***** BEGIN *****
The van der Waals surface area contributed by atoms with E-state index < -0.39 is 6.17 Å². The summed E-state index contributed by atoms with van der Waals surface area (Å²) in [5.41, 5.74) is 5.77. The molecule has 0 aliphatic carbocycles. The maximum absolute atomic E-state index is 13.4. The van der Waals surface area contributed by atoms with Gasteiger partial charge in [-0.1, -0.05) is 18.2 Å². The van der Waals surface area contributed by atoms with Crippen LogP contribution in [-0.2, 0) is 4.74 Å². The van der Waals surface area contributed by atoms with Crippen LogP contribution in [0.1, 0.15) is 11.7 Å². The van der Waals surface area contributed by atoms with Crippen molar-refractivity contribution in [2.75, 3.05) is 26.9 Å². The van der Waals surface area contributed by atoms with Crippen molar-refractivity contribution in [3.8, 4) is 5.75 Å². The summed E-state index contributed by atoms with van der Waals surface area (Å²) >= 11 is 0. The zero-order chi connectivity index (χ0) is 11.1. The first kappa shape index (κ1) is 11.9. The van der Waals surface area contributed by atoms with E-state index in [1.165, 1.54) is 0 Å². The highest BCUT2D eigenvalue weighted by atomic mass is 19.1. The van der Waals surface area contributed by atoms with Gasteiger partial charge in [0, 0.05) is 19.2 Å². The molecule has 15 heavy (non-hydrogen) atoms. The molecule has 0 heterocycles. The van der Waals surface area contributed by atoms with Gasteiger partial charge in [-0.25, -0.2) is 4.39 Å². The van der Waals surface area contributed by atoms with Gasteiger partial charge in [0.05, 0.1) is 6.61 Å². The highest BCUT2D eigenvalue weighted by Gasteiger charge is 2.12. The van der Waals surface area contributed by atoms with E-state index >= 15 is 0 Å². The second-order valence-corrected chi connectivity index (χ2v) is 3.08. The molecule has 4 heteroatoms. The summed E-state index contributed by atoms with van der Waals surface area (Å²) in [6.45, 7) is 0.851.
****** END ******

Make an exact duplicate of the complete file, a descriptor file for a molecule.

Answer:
The van der Waals surface area contributed by atoms with E-state index < -0.39 is 6.17 Å². The summed E-state index contributed by atoms with van der Waals surface area (Å²) in [5.41, 5.74) is 5.77. The molecule has 0 aliphatic carbocycles. The maximum absolute atomic E-state index is 13.4. The van der Waals surface area contributed by atoms with Gasteiger partial charge in [-0.1, -0.05) is 18.2 Å². The van der Waals surface area contributed by atoms with Crippen LogP contribution in [-0.2, 0) is 4.74 Å². The van der Waals surface area contributed by atoms with Crippen LogP contribution in [0.1, 0.15) is 11.7 Å². The van der Waals surface area contributed by atoms with Crippen molar-refractivity contribution in [2.75, 3.05) is 26.9 Å². The van der Waals surface area contributed by atoms with Crippen molar-refractivity contribution in [3.8, 4) is 5.75 Å². The summed E-state index contributed by atoms with van der Waals surface area (Å²) >= 11 is 0. The zero-order chi connectivity index (χ0) is 11.1. The first kappa shape index (κ1) is 11.9. The van der Waals surface area contributed by atoms with E-state index in [1.165, 1.54) is 0 Å². The highest BCUT2D eigenvalue weighted by atomic mass is 19.1. The van der Waals surface area contributed by atoms with Gasteiger partial charge in [0, 0.05) is 19.2 Å². The molecule has 15 heavy (non-hydrogen) atoms. The molecule has 0 heterocycles. The van der Waals surface area contributed by atoms with Gasteiger partial charge in [-0.25, -0.2) is 4.39 Å². The van der Waals surface area contributed by atoms with Gasteiger partial charge in [0.05, 0.1) is 6.61 Å². The highest BCUT2D eigenvalue weighted by Gasteiger charge is 2.12. The van der Waals surface area contributed by atoms with E-state index >= 15 is 0 Å². The second-order valence-corrected chi connectivity index (χ2v) is 3.08. The molecule has 4 heteroatoms. The summed E-state index contributed by atoms with van der Waals surface area (Å²) in [6.45, 7) is 0.851.